Mar 5, 2010 | 4:04 am

     
  17. Rona Y says:

    MM, you could just stop taking in fluids for a few days and dehydrate yourself! For every 1 litre of water you drink, you “gain” 1kg (most of it will soon leave your body as urine).

    (By the way, I’m kidding. . . not about the fluid/weight gain thing, but about dehydrating yourself just to win a bet!)

    The last time I was at Yung Kee I was as sick as a dog. I was actually afraid they might not let me leave the country as I think I was running a slight fever. I had some steamed fish there that was excellent! But I can’t remember much of it. :-(

    Mar 5, 2010 | 5:26 am

     
  18. betty q. says:

    …and while you are at it, Thelma…go buy Hong Kong flour in the Asian store. Make enough char siew so you canmake them into char siew bao…..while visiting Rasa Malaysia (and no, I am not related to her nor am I being paid to do this!) go click on her guest blogger’s site who made those bao’s. Believe me too when I tell you it is like the dim sum ones….soft and fluffy like a pillow. I have made them dozens of times …youjust need to practice on pleating them so they “smile ” …a tip….FREEZE the filling so it is easier to handle and will not drip all over while you are pleating!

    Ay, naku…MM! I forgot you were in Hong KOng! I should have told you to bring back Hong Kong flour!

    Mar 5, 2010 | 6:11 am

     
  19. betty q. says:

    …and while you are at it, Thelma…go buy Hong Kong flour in the Asian store. Make enough char siew so you canmake them into char siew bao…..while visiting Rasa Malaysia (and no, I am not related to her nor am I being paid to do this!) go click on her guest blogger’s site who made those bao’s. Believe me too when I tell you it is like the dim sum ones….soft and fluffy like a pillow. I have made them dozens of times …youjust need to practice on pleating them so they “smile ” …a tip….FREEZE the filling so it is easier to handle and will not drip all over while you are pleating!

    Ay, naku MM….I forgot you were in Hong Kong. I would have told you tobring back Hong Kong flour!

    Mar 5, 2010 | 6:12 am

     
  20. F says:

    Hey MM,
    Do I smell a Bak Kwa post/recipe coming up soon?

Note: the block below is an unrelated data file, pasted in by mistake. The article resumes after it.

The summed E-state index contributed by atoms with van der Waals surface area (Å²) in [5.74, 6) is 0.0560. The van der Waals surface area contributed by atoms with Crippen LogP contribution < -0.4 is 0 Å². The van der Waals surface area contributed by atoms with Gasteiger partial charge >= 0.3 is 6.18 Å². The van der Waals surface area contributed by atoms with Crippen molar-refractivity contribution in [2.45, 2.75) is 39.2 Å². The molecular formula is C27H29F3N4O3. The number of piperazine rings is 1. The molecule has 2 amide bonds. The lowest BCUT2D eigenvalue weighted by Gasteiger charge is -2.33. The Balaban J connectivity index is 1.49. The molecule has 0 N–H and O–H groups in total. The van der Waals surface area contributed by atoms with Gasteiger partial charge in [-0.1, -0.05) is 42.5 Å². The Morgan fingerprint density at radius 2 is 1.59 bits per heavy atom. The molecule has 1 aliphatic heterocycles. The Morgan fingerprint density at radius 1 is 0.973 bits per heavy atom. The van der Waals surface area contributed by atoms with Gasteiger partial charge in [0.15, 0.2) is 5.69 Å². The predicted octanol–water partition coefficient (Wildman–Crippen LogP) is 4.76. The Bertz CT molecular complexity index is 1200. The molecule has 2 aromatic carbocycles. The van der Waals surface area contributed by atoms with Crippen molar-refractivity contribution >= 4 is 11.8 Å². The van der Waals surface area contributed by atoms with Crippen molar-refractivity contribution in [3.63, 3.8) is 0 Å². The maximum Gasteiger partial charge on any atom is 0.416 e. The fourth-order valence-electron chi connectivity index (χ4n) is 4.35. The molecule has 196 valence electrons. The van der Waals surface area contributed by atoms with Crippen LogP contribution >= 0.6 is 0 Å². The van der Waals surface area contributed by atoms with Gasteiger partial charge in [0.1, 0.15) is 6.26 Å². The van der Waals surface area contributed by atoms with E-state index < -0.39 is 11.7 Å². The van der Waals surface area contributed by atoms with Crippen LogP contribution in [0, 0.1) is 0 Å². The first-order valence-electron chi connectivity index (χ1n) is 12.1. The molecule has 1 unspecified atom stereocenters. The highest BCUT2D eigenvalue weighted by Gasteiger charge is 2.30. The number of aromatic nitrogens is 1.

Mar 5, 2010 | 8:17 am

     
  21. Artisan Chocolatier says:

    Oh Yes, Yung Kee and Spring Deer are always “Must” visit whenever we set foot in Hongkong. Visiting HK is never complete, if we miss eating in these 2 institutions.

    I remember way back when Pres. Cory was still in office, my in-laws brought back a Yung Kee roasted duck for her as pasalubong. This was one of Pres. Cory’s favorite.

    Mar 5, 2010 | 9:26 am

     
  22. i love sta.rosa says:

    8 to 6 whey meals a day will shred your fat like ronnie coleman or jay cutler.. heheheheh.. hirap talaga mag diet.. pinaka hardest part sa bodybuilding…

    Mar 5, 2010 | 9:34 am

     
  23. Joyce says:

    the best roast goose i’ve had so far was yue kee ( 裕记) roasted goose restaurant at sham tseng, new territories. its in an area with many roast goose restos and while a bit farther than yung kee is cheaper and a good way to see the rest of hong kong. the smell of all the roasted goose being sliced in the resto is just intoxicating. i noticed that when they slice the goose, they take out a huge chunk of fat underneath its skin, my guess its to lessen the cloying fatty taste.
    yung kee also has great XO sauce! bit spicier than the usual

    Mar 5, 2010 | 12:34 pm

     
  24. Lava Bien says:

    MM regarding losing wieght,
    You should seriously try the Lemon Detox thingy, just google it wtih Beyonce’s name and you should get the formula. Fresh Lemon Juice, Grade A Maple Syrup, Cayenne Pepper (just like a regualr lemonade without the sugar plus the cayenne pepper).

    I swear by it, it cleanses your tummy system and after 3 days of doing it, I’ve lost 9 lbs. When my taekwondo fighters have to lose weight, they do the same thing, almost effort less and they make weight every single time.

    Mar 5, 2010 | 4:37 pm

     
  25. JCo says:

    hi market man! what a timely post! my friends and i were in hong kong for the standard chartered international marathon and celebrated our finishes with lunch @ yung kee… we ordered the goose, kailan and scallops and white rice… the meal was a memorable post-race medal =)

    Mar 5, 2010 | 6:16 pm

     
  26. Roelm says:

    Hi Marketman,

    Were you able to check out the Whole Health Source blog link, I included in my comment more than a month back? If so, what did you think?

    So they serve duck and goose liver in Yung Kee … Very nutritious food by the way. Quite high in vitamins and minerals including Vitamin K2 in it’s MK-4 form.

    Mar 5, 2010 | 6:22 pm

     
  27. silly lolo says:

    You have to agree that the secret to those great Asian noodle soups is the broth. Both the Chinese and the Japanese seem to have the magic and techniques to produce wonderful broth.